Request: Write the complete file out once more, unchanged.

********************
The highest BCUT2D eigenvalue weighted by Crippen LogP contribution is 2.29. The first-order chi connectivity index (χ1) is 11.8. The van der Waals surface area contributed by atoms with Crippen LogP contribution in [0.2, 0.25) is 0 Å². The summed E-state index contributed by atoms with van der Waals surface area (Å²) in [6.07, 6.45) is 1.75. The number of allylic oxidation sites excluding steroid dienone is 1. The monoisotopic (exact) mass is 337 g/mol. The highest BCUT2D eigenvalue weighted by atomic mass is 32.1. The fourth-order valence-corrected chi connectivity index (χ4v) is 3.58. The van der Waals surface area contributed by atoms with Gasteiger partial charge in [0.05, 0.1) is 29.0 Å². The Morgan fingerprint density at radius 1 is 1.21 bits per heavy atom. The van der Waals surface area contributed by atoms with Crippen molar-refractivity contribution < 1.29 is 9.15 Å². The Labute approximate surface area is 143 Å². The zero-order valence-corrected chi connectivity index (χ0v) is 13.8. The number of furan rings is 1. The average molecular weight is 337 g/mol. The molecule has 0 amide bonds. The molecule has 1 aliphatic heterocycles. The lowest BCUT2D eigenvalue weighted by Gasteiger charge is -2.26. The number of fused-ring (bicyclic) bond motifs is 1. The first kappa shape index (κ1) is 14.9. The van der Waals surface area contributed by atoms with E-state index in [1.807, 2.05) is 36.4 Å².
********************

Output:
The highest BCUT2D eigenvalue weighted by Crippen LogP contribution is 2.29. The first-order chi connectivity index (χ1) is 11.8. The van der Waals surface area contributed by atoms with Crippen LogP contribution in [0.2, 0.25) is 0 Å². The summed E-state index contributed by atoms with van der Waals surface area (Å²) in [6.07, 6.45) is 1.75. The number of allylic oxidation sites excluding steroid dienone is 1. The monoisotopic (exact) mass is 337 g/mol. The highest BCUT2D eigenvalue weighted by atomic mass is 32.1. The fourth-order valence-corrected chi connectivity index (χ4v) is 3.58. The van der Waals surface area contributed by atoms with Gasteiger partial charge in [0.05, 0.1) is 29.0 Å². The Morgan fingerprint density at radius 1 is 1.21 bits per heavy atom. The van der Waals surface area contributed by atoms with Crippen molar-refractivity contribution < 1.29 is 9.15 Å². The Labute approximate surface area is 143 Å². The zero-order valence-corrected chi connectivity index (χ0v) is 13.8. The number of furan rings is 1. The average molecular weight is 337 g/mol. The molecule has 0 amide bonds. The molecule has 1 aliphatic heterocycles. The lowest BCUT2D eigenvalue weighted by Gasteiger charge is -2.26. The number of fused-ring (bicyclic) bond motifs is 1. The first kappa shape index (κ1) is 14.9. The van der Waals surface area contributed by atoms with E-state index in [1.807, 2.05) is 36.4 Å².